It's impressive they've managed to do that in just 11 years. And I'm sure you're right that the previous government's 18-year destruction of Scottish industry and society had absolutely nothing to do with any of the problems you describe...

Savonarola said...

Thoughtful and timely post.

Our 'way of life' since the 60's has become debased. Consumerism, expansion of welfare benefits and the 'me too' culture have created a not very nice society. Far removed from Lyndon Johnson's vision of a Great Society.

Anonymous said...

Had to look up William Beveridge, and found this:

"...the government should find ways of fighting the five 'Giant Evils' of Want, Disease, Ignorance, Squalor and Idleness."

Ironic, isn't it?

Raedwald said...

Ah, John b, I notice you don't defend Labour's record. The Joseph Rowntree Foundation (not exactly a Tory institution) published 'Strategies Against Poverty — A Shared Roadmap' to mark their centenary and found exactly that - poverty has increased under Labour. And subsequent reports from various sources have confirmed it.

Thatcher didn't actually 'take' anyone's job, did she? And did she 'destroy' a single profitable and economically viable firm, ever? All she did was to end the waste of unjustifiable economic intervention, the economic waste of inappropriate public intervention that resulted in little more than deadweight, displacement, leakage and substitution.

But don't let the facts get in the way of a chip-on-the-shoulder whinge.

Willy Wombat said...

Another excellent precis of the status quo. But how many are reading your excellent blog? Or are we few like a group of reactionaries putting the world to rights whilst leaning on the Golf Club Bar?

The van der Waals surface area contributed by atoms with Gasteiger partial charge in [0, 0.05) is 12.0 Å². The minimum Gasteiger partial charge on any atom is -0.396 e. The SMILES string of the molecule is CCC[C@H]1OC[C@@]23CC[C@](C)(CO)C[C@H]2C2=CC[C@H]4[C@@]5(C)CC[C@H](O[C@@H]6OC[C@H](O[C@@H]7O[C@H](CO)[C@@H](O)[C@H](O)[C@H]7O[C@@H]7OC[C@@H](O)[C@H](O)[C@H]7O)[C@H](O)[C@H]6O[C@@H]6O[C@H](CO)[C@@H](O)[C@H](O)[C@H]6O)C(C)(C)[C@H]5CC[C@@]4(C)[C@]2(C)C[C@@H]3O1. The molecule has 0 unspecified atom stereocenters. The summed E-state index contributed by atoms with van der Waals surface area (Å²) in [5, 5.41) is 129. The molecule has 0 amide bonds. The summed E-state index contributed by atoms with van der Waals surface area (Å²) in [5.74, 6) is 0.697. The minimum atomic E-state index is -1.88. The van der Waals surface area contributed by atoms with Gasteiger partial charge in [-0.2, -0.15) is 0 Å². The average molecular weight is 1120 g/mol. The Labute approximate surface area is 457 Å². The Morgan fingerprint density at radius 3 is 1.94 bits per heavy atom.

John B said...

I actually agree with you more than you might expect - while Labour has done a lot for the working poor and for pensioners, it's done absolutely bollocks-all for the long-term unemployed 'underclass'.

But denying that the underclass *originally arose* between 1979-97 is stark raving mad; and suggesting that all the industry that was destroyed was economically unviable is complete bollocks (the pound was deliberately overvalued for political reasons for almost the entire period, making exports too expensive; the coal industry was closed down to annoy the miners; and North Sea oil revenues were used to pay the dole for the people who lost their jobs, lives and communities).

Labour continued the same policies, sure - but the suggestion that the Tories, who created welfare-dependent communities, have any desire, intention or plan to end them is simply hilarious.

See, I can do facts; also, mine aren't partisan bullshit.

Anonymous said...

Astonishing that a natural decline in an industry or region based on global shifts in the economy need to get blamed on whichever government happened to be in office at the time, whether Labour or Conservative.

Reminds me of the old phrase about if you take credit for the rain, don't be suprised when you are blamed for the drought.

Nick

Anonymous said...

the coal industry was closed down to annoy the miners

and

See, I can do facts; also, mine aren't partisan bullshit.

Oh, the irony! It burns! It burns!